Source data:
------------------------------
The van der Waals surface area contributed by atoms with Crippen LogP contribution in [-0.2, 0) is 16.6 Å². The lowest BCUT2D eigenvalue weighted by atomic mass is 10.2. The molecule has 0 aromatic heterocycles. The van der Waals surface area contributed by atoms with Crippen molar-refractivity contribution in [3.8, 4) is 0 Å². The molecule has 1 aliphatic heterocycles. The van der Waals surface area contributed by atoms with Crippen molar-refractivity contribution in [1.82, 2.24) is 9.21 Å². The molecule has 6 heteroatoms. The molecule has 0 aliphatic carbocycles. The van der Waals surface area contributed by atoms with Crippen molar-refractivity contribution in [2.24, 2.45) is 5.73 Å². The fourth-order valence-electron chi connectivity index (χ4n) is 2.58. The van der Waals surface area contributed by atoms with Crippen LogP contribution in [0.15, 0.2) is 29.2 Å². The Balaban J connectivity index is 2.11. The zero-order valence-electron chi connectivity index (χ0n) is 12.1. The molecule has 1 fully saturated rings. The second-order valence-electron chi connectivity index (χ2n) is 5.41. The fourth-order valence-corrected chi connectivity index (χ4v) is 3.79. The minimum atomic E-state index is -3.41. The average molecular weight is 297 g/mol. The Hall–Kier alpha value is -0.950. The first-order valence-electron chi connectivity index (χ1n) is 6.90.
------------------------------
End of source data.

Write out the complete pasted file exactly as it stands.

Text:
The van der Waals surface area contributed by atoms with Crippen LogP contribution in [-0.2, 0) is 16.6 Å². The lowest BCUT2D eigenvalue weighted by atomic mass is 10.2. The molecule has 0 aromatic heterocycles. The van der Waals surface area contributed by atoms with Crippen molar-refractivity contribution in [3.8, 4) is 0 Å². The molecule has 1 aliphatic heterocycles. The van der Waals surface area contributed by atoms with Crippen molar-refractivity contribution in [1.82, 2.24) is 9.21 Å². The molecule has 6 heteroatoms. The molecule has 0 aliphatic carbocycles. The van der Waals surface area contributed by atoms with Crippen molar-refractivity contribution in [2.24, 2.45) is 5.73 Å². The fourth-order valence-electron chi connectivity index (χ4n) is 2.58. The van der Waals surface area contributed by atoms with Crippen LogP contribution in [0.15, 0.2) is 29.2 Å². The Balaban J connectivity index is 2.11. The zero-order valence-electron chi connectivity index (χ0n) is 12.1. The molecule has 1 fully saturated rings. The second-order valence-electron chi connectivity index (χ2n) is 5.41. The fourth-order valence-corrected chi connectivity index (χ4v) is 3.79. The minimum atomic E-state index is -3.41. The average molecular weight is 297 g/mol. The Hall–Kier alpha value is -0.950. The first-order valence-electron chi connectivity index (χ1n) is 6.90.